Messages resonate 50 years on
As I watched and listened to the inspirational programs about the Aug. 28, 1963, "March on Washington for Jobs and Freedom," I was struck by three things.
First, I had not remembered that it was a march for jobs as well as freedom. President Kennedy's assassination and the subsequent focus on civil rights, coupled with Martin Luther King's emergence as a champion of equality and justice, apparently trumped the agenda of "jobs" in our history.
Second, that agenda is unfulfilled. It is our most pressing agenda if we want to renew our commitment to democracy, and we must provide more than subsistence-level opportunities in the richest country on earth. Recent government statistics show that nearly a third of our population lives below or near the poverty line - which has not been re-examined since the 1960s. President Johnson's phrase "war on poverty" was ill-conceived; instead we need a national discussion that involves all sectors of the economy (labor, corporations, small businesses, finance, the federal reserve, etc.) in a meaningful process of conflict resolution that addresses what it means now to have a "living wage."
Third, King's famous speech that day described the freedom to function as an American citizen with equal rights - the freedom to vote, to attend a decent public school, to use public facilities without restriction or discrimination or harassment based on the color of one's skin. While the legislation and amendments to the Constitution passed in the 1960s made these freedoms legally defensible, we know that they are not yet equally and reliably available to all people of color.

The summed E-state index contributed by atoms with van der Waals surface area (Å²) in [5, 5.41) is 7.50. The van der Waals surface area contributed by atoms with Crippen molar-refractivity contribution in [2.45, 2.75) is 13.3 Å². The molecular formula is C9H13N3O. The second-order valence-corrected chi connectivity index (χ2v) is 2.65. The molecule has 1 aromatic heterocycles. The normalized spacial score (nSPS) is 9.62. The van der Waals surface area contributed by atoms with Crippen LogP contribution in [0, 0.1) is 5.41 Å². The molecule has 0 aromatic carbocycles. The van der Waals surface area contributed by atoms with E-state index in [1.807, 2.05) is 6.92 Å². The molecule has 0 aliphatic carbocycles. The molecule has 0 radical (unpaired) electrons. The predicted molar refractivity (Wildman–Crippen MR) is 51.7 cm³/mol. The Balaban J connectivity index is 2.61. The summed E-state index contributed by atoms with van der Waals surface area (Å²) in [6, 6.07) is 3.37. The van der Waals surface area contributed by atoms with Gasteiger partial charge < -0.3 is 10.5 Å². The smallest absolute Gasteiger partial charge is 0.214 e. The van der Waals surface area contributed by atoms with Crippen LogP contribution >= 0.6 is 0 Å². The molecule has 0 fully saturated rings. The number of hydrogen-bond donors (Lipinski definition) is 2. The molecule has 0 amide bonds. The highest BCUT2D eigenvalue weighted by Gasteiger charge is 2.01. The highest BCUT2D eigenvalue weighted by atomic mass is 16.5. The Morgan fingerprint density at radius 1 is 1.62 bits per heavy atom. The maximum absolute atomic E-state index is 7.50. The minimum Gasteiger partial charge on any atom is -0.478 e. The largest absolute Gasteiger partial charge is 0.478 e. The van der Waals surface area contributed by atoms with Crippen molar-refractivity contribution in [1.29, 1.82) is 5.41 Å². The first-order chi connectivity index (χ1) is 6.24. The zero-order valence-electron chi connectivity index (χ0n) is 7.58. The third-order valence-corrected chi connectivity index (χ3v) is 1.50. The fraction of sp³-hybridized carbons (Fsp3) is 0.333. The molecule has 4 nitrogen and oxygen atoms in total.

The more serious problem, however, is that the meaning of freedom now seems to be only the individual's freedom to do as s/he pleases, short of breaking a specific law. What is lost in this formula is the idea that in a democracy we are all citizens with responsibilities to pay attention to the larger idea of freedom for all people. It was good to be reminded of this on Aug. 28, 2013.
Society thanks donors, attendees
Christ Child Society recently held its fundraiser luncheon and style show. Because of the donors and Door County Medical Center who sponsored the event, and a good attendance, the Society will be able to help 42 students who are in need of help with back to school supplies and some clothing.
Christ Child Society thanks the following donors: Birch Creek, American Folklore, Peninsula Music, Door County Auditorium, A C Tap, Mistletoe Shop, Peninsula Players, the Mill Supper Club, Plum Loco, Schartner's Farm Market, Casey's BBQ, Carlsville Roadhouse, Door County Coffee, Door County Interiors, Welsing's Foodland, Schopf's Dairy View, Sturgeon Bay Florist, Marchant's Meats, Third Avenue Play House, Red Oak Winery, Second Gear, Sherry's Hallmark, Glidden Lodge, Pipka's, Gage, Spin Yarn Shop, Verlo, Miller Art Museum, Mike's Port Pub, Touch Of Class, Christine's, Hide Side, Higbees, Patricia's Creative Touch, Log Den, and private individual donors.
A special thank you to Christ Child Society members who worked hard to make the luncheon a success and also to all who were in attendance. We thank you all.